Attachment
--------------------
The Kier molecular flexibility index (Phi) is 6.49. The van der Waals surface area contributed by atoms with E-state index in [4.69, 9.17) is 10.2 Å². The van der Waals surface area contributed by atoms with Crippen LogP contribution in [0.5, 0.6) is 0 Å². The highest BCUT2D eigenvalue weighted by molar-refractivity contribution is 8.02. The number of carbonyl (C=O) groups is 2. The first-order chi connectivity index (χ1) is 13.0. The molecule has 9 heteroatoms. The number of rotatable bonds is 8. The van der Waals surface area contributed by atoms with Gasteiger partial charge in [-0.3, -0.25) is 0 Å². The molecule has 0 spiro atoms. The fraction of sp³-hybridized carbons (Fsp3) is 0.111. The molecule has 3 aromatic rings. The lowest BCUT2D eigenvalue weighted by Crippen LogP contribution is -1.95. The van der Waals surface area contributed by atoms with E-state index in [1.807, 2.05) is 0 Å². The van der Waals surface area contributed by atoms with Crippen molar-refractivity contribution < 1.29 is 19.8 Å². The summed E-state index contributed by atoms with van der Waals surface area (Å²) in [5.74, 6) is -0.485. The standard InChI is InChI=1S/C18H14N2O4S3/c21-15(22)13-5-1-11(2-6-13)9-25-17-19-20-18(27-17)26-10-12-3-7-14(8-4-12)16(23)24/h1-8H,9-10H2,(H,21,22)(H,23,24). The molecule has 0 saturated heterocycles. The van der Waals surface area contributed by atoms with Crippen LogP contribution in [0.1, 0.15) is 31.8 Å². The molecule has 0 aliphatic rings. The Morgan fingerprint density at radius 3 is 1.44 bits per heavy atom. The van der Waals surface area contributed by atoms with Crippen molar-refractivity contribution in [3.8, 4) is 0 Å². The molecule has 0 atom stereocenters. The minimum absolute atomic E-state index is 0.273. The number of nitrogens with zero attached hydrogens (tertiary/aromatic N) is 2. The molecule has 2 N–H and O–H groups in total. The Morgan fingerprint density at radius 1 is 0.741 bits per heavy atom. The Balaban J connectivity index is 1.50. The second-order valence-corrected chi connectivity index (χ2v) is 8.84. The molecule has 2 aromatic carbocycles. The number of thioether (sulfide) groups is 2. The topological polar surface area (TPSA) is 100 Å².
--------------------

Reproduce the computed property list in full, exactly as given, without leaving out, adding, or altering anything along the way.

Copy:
The Kier molecular flexibility index (Phi) is 6.49. The van der Waals surface area contributed by atoms with E-state index in [4.69, 9.17) is 10.2 Å². The van der Waals surface area contributed by atoms with Crippen LogP contribution in [0.5, 0.6) is 0 Å². The highest BCUT2D eigenvalue weighted by molar-refractivity contribution is 8.02. The number of carbonyl (C=O) groups is 2. The first-order chi connectivity index (χ1) is 13.0. The molecule has 9 heteroatoms. The number of rotatable bonds is 8. The van der Waals surface area contributed by atoms with Gasteiger partial charge in [-0.3, -0.25) is 0 Å². The molecule has 0 spiro atoms. The fraction of sp³-hybridized carbons (Fsp3) is 0.111. The molecule has 3 aromatic rings. The lowest BCUT2D eigenvalue weighted by Crippen LogP contribution is -1.95. The van der Waals surface area contributed by atoms with E-state index in [1.807, 2.05) is 0 Å². The van der Waals surface area contributed by atoms with Crippen molar-refractivity contribution < 1.29 is 19.8 Å². The summed E-state index contributed by atoms with van der Waals surface area (Å²) in [5.74, 6) is -0.485. The standard InChI is InChI=1S/C18H14N2O4S3/c21-15(22)13-5-1-11(2-6-13)9-25-17-19-20-18(27-17)26-10-12-3-7-14(8-4-12)16(23)24/h1-8H,9-10H2,(H,21,22)(H,23,24). The molecule has 0 saturated heterocycles. The van der Waals surface area contributed by atoms with Crippen LogP contribution in [0.1, 0.15) is 31.8 Å². The molecule has 0 aliphatic rings. The Morgan fingerprint density at radius 3 is 1.44 bits per heavy atom. The van der Waals surface area contributed by atoms with Crippen molar-refractivity contribution in [3.8, 4) is 0 Å². The molecule has 0 atom stereocenters. The minimum absolute atomic E-state index is 0.273. The number of nitrogens with zero attached hydrogens (tertiary/aromatic N) is 2. The molecule has 2 N–H and O–H groups in total. The Morgan fingerprint density at radius 1 is 0.741 bits per heavy atom. The Balaban J connectivity index is 1.50. The second-order valence-corrected chi connectivity index (χ2v) is 8.84. The molecule has 2 aromatic carbocycles. The number of thioether (sulfide) groups is 2. The topological polar surface area (TPSA) is 100 Å².